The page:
There is an annoying wrinkle in the upload process when it comes to public Wi-Fi networks like those found in hotels and Starbucks. These require you to accept a legal agreement before logging in, which is no big deal for a computer with a browser, but a potential deal-breaker for a camera without one. Samsung’s workaround is support for Boingo, a national subscription network of Wi-Fi providers that runs $8 a month.
The wireless remote control app for Android phones is very clever, and very practical. You can look at the phone screen and see what the camera is seeing, making it possible to line up self-portraits and group shots perfectly. Not happy with the way a shot’s framed? Use the phone to zoom the camera lens.
When it’s all just right, trip the shutter by pressing the on-screen button. This neat trick works equally well if you’re holding your camera high overhead or down low—no more point-and-pray photography. Your phone’s built-in GPS will let you attach location information to photo files shot using the remote control app.
And if a little geek-speak doesn’t freak you out, DLNA support is another intriguing option. DLNA is an industry standard for sharing media files between devices. Some AV receivers and TV sets now support DLNA, along with Xbox 360 and PlayStation 3 game consoles. Turn on the camera’s DLNA function and you can browse your photos on a big-screen TV without connecting a single wire. You can even set up a slick-looking on-screen slide show. Master this simple trick and even your kids will grudgingly admit you’re kind of cool.
Beyond its unusual wireless proclivities, the 14.2-megapixel SH100 is a photographic mixed bag. There’s a 5x zoom lens, but no mechanical image stabilization, the system that keeps blur to a minimum in most current digital cameras. The LCD is a relatively low-res 3-inch affair, and it’s touch-sensitive. Some people like touch-screen camera controls, and it’s easy to see the charm of focusing on a particular point in a scene by tapping on it.
Personally, though, I prefer good old-fashioned buttons. They let you work faster, without having to search a screen full of icons every time you want to change a setting, and respond more reliably. Then again, the SH100 isn’t the right camera for those who yearn for precise manual control anyway.
There are adequate adjustment opportunities for the basics, but it’s really designed for the point-and-shoot crowd. And given the camera’s extensive wireless capabilities, and the fact that Samsung’s previous wireless model sold for a hefty $399, the price for the SH100 came as a very pleasant surprise.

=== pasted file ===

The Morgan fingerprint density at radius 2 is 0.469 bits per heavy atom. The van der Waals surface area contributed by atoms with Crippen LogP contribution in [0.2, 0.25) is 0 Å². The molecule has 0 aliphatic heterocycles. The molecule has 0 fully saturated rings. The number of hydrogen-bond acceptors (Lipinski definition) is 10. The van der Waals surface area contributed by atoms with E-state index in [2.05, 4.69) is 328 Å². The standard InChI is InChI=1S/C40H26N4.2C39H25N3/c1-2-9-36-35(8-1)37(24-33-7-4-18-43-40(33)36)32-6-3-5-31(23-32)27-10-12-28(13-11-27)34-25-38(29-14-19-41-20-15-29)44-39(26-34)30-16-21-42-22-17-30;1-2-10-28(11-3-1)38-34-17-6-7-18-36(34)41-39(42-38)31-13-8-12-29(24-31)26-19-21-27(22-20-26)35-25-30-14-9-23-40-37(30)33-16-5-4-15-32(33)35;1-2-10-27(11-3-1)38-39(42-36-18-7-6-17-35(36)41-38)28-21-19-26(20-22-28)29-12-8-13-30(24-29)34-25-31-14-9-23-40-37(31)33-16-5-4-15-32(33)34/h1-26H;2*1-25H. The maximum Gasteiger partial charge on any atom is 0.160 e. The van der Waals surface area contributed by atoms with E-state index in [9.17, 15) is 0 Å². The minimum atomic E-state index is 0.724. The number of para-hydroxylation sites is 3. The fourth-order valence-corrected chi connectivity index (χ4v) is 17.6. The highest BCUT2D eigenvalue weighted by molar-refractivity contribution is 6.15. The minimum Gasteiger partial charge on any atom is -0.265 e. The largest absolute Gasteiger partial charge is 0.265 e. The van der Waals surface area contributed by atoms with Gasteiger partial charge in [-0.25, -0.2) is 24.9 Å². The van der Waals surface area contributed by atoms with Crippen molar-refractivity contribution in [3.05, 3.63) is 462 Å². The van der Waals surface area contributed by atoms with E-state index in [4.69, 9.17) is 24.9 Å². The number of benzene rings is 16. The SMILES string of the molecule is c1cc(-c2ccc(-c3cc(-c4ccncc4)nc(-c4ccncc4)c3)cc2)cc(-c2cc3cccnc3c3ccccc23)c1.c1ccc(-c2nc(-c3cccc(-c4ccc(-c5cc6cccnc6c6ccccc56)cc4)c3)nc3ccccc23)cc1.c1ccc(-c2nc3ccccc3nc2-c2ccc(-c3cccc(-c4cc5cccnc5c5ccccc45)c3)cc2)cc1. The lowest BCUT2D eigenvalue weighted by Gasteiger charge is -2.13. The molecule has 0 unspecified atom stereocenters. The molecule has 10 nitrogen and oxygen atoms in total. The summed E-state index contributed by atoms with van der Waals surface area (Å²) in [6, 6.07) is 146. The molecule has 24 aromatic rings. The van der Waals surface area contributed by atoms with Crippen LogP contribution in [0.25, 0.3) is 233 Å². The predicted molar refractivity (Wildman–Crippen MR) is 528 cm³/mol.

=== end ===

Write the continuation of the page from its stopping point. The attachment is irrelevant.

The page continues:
Fujifilm FinePix REAL 3D 3W
I’m inclined to see 3-D as more of a gimmick than must-have technology, but when it comes to gimmicks, it’s kind of fun. It gets a whole lot more interesting when it becomes a do-it-yourself project, which is precisely what the groundbreaking FinePix REAL 3D W3 camera does best.
The expertise required to build an inexpensive handheld 3-D camera is not to be taken lightly. Fujifilm combined two separate, independently controlled and precisely aligned lenses with two 10-megapixel sensors to capture the separate left-eye right-eye images required to create the 3-D effect.
To give you an idea of the complexity involved, Panasonic recently delivered a $1,400 3-D camcorder that won’t let you zoom the lens at all when shooting in 3-D. Fujifilm mastered the parallax problem, thank you very much, in a $500 camera that shoots both 3-D stills and high-def 3-D video. And unlike the Panasonic, the REAL 3D W3 has a built-in 3-D LCD so you can preview the 3-D effect while you’re shooting.
One of my favorite features goes beyond its 3-D capability. You have two lenses, two sensors—in effect, two cameras in one—and Fujifilm uses this setup for innovative 2-D shooting strategies. Can’t decide whether you want to shoot a wide angle or zoom in? What the heck—why not take both shots at once with the lenses at different settings? Want to experiment with black-and-white photography but don’t want to sacrifice the color shot? Again, take ‘em both at the same time and figure it out later.
This is Fujfilm’s second 3-D camera; the first was barely marketed to the public because it lacked the ability to display your stills and video on a 3-D TV (of course, the fact that there were barely any 3-D sets in people’s homes didn’t help much either). The new model connects to a 3-D TV by HDMI cable, allowing the entire family to put on stupid-looking glasses and enjoy the 3-D experience together.
Steven Morgenstern is a Cigar Aficionado contributing editor.